“I think I’m just going to head home tonight.”
After the third day of Orientation at the CEA Center in Rome – and a whirlwind of information – that was a curious thing to hear. 46 PC Students had just said goodbye to families and friends, boarded planes with overstuffed luggage, and crossed an ocean. Filled with hope, filled with natural anxieties, they one-by-one entered their new lives for an academic semester in Rome. Finding their apartments, they would meet their roommates: a mix of old friends and new ones.
The next morning, they would find their new school at Via Giuseppe Gioacchino Belli, 27.
They would order their first meals in bravely-attempted Italian and pay with their freshly-exchanged currencies. They would learn to jump breathlessly out of the way of speeding scooters and learn to grab tight to the straps of bumpy buses. And they would, exhausted but holding steady, take their first steps through the Eternal City.
The wondrous, the unfamiliar, the frustrating, and the unspeakably beautiful –all of this they would they would, just a few days later, refer to as ‘home’.
But what is ‘home’?
Certainly, it’s where one feels comforted after a long day. It’s where the familiar takes the place of the strange – where there’s safety and relaxation and much-welcomed serenity from the stresses of life. In the past, our students used ‘home’ mostly to describe their family house and their Providence College dorms. But those lie an ocean away now. The students are definitely finding Rome a very different kind of home. Rome doesn’t do peace and quiet. Her streets are hard and hot and demanding. For every familiarity, Rome offers a challenge. In place of ease, it offers the hectic. The mundane gives way to the extraordinary with every step. And it’s not just Rome. The students are learning that anything foreign requires our open-mindedness and patience. Anything new requires a constant willingness to learn. Anything difficult demands our intrepidity.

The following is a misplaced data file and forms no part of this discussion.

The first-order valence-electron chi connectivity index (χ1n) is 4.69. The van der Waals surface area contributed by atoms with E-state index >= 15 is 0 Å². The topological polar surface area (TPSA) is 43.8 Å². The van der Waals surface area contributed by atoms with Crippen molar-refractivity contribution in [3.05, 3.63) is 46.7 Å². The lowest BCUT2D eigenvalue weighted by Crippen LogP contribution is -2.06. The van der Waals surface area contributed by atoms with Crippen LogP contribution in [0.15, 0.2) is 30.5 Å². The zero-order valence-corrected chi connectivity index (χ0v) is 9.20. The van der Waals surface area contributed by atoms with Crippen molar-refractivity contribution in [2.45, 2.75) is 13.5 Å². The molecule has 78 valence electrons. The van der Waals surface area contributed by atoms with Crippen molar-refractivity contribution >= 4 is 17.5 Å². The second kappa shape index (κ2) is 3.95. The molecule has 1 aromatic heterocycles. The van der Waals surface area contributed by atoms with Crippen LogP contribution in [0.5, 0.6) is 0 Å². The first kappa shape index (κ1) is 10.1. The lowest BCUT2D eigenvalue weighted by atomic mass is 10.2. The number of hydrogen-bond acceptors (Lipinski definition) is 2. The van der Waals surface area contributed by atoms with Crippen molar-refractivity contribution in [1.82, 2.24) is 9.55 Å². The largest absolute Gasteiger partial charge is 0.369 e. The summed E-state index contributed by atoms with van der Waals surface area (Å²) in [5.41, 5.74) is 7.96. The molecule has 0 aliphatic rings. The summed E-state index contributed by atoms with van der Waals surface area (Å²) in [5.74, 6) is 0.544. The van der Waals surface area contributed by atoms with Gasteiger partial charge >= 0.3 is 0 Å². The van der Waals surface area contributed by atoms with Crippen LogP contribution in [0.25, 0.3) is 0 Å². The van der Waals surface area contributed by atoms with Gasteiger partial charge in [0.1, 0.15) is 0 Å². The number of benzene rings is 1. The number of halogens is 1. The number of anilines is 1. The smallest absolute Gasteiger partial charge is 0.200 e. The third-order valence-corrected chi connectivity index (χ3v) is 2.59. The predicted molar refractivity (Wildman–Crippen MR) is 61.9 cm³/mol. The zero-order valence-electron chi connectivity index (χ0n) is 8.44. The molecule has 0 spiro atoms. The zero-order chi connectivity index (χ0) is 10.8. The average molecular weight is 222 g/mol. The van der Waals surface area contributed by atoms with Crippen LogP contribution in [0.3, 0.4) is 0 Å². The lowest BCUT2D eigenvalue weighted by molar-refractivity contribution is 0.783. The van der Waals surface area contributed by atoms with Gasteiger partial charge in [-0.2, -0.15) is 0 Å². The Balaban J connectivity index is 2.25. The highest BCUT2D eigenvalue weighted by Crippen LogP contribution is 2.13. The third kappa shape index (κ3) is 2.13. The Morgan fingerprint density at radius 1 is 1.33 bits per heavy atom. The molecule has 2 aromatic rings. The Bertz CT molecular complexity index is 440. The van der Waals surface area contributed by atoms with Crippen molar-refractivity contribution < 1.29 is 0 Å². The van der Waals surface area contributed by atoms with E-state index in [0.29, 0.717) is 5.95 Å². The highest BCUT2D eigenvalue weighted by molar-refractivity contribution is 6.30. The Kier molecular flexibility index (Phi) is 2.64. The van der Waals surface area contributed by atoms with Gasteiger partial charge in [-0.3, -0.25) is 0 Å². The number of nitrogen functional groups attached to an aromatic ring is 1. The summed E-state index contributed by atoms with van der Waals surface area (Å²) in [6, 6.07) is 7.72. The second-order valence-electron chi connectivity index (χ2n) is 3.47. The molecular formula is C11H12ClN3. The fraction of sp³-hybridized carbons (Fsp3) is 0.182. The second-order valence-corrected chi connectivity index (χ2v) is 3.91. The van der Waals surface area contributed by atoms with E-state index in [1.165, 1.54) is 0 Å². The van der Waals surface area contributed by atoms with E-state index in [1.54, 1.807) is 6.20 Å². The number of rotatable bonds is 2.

I won’t pretend it’s what the exhausted student meant when she said: “I think I’m just going to head home tonight.” I suspect she was simply tired. But for me, as their professor, I had to smile.
Home is where you grow up.
With this in mind I asked a few students what calling Rome ‘home’ meant to them. It was a general question that I left open to their own interpretation.
“After being in Rome for about a week now, my mom has asked me on multiple occasions if I am home sick. Maybe it’s the culture shock and jet lag talking, but no I’m not! Via Belli may not be my home forever but it sure does feel like home right now!” — Catherine Maguire
“There is a saying “home is where the heart is” but how do we ever know where our heart truly is? Does it come with being comfortable? Being happy? These next three months I hope I can find my home in Rome and hopefully Rome will always be a piece of my heart.” — Chris Campanelli
‘This past week has been a been a pretty significant adjustment for most of us: time change, weather, school, a new culture, a brand new city. It’s hard to not miss the familiarity of home once and awhile. For me, that is New Jersey and Providence College. Two homes. Two years ago I was sure that I could only have one place that really makes me feel at “home”, but when I got to PC that changed in a short matter of time. For some of us, Rome already feels like our new home. So while it definitely isn’t always easy being away from family and friends, I know that soon enough Rome will start to feel like a third home that I will miss in December.” — Kristen Gatens